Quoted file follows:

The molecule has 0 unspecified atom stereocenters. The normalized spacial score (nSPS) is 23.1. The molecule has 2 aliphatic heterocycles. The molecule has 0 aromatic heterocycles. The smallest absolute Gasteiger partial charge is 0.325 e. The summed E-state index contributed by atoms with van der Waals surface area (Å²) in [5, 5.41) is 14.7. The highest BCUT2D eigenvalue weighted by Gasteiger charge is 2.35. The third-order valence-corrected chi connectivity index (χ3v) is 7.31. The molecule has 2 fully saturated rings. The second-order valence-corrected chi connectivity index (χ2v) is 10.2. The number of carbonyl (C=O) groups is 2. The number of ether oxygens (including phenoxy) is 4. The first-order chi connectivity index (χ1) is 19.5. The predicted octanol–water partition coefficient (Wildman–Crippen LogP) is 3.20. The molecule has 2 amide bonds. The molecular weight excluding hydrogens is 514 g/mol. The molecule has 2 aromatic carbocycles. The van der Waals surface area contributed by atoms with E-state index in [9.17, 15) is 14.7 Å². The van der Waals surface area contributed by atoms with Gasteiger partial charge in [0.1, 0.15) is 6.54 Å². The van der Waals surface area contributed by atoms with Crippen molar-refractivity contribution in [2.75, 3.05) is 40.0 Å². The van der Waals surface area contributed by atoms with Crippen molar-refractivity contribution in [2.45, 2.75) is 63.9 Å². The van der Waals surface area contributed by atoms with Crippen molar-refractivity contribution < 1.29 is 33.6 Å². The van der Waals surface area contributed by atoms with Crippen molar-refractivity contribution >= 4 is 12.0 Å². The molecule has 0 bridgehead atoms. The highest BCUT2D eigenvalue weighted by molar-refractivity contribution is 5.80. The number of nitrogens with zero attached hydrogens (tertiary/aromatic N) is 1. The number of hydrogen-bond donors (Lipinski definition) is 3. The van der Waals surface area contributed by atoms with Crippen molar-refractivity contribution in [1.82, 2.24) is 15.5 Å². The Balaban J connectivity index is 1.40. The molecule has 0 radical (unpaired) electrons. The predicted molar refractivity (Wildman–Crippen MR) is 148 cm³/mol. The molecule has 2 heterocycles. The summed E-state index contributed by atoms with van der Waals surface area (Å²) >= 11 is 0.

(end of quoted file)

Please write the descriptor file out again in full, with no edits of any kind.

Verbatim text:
The molecule has 0 unspecified atom stereocenters. The normalized spacial score (nSPS) is 23.1. The molecule has 2 aliphatic heterocycles. The molecule has 0 aromatic heterocycles. The smallest absolute Gasteiger partial charge is 0.325 e. The summed E-state index contributed by atoms with van der Waals surface area (Å²) in [5, 5.41) is 14.7. The highest BCUT2D eigenvalue weighted by Gasteiger charge is 2.35. The third-order valence-corrected chi connectivity index (χ3v) is 7.31. The molecule has 2 fully saturated rings. The second-order valence-corrected chi connectivity index (χ2v) is 10.2. The number of carbonyl (C=O) groups is 2. The number of ether oxygens (including phenoxy) is 4. The first-order chi connectivity index (χ1) is 19.5. The predicted octanol–water partition coefficient (Wildman–Crippen LogP) is 3.20. The molecule has 2 amide bonds. The molecular weight excluding hydrogens is 514 g/mol. The molecule has 2 aromatic carbocycles. The van der Waals surface area contributed by atoms with E-state index in [9.17, 15) is 14.7 Å². The van der Waals surface area contributed by atoms with Gasteiger partial charge in [0.1, 0.15) is 6.54 Å². The van der Waals surface area contributed by atoms with Crippen molar-refractivity contribution in [2.75, 3.05) is 40.0 Å². The van der Waals surface area contributed by atoms with Crippen molar-refractivity contribution in [2.45, 2.75) is 63.9 Å². The van der Waals surface area contributed by atoms with Crippen molar-refractivity contribution < 1.29 is 33.6 Å². The van der Waals surface area contributed by atoms with Crippen molar-refractivity contribution >= 4 is 12.0 Å². The molecule has 0 bridgehead atoms. The highest BCUT2D eigenvalue weighted by molar-refractivity contribution is 5.80. The number of nitrogens with zero attached hydrogens (tertiary/aromatic N) is 1. The number of hydrogen-bond donors (Lipinski definition) is 3. The van der Waals surface area contributed by atoms with Crippen molar-refractivity contribution in [1.82, 2.24) is 15.5 Å². The Balaban J connectivity index is 1.40. The molecule has 0 radical (unpaired) electrons. The predicted molar refractivity (Wildman–Crippen MR) is 148 cm³/mol. The molecule has 2 heterocycles. The summed E-state index contributed by atoms with van der Waals surface area (Å²) >= 11 is 0.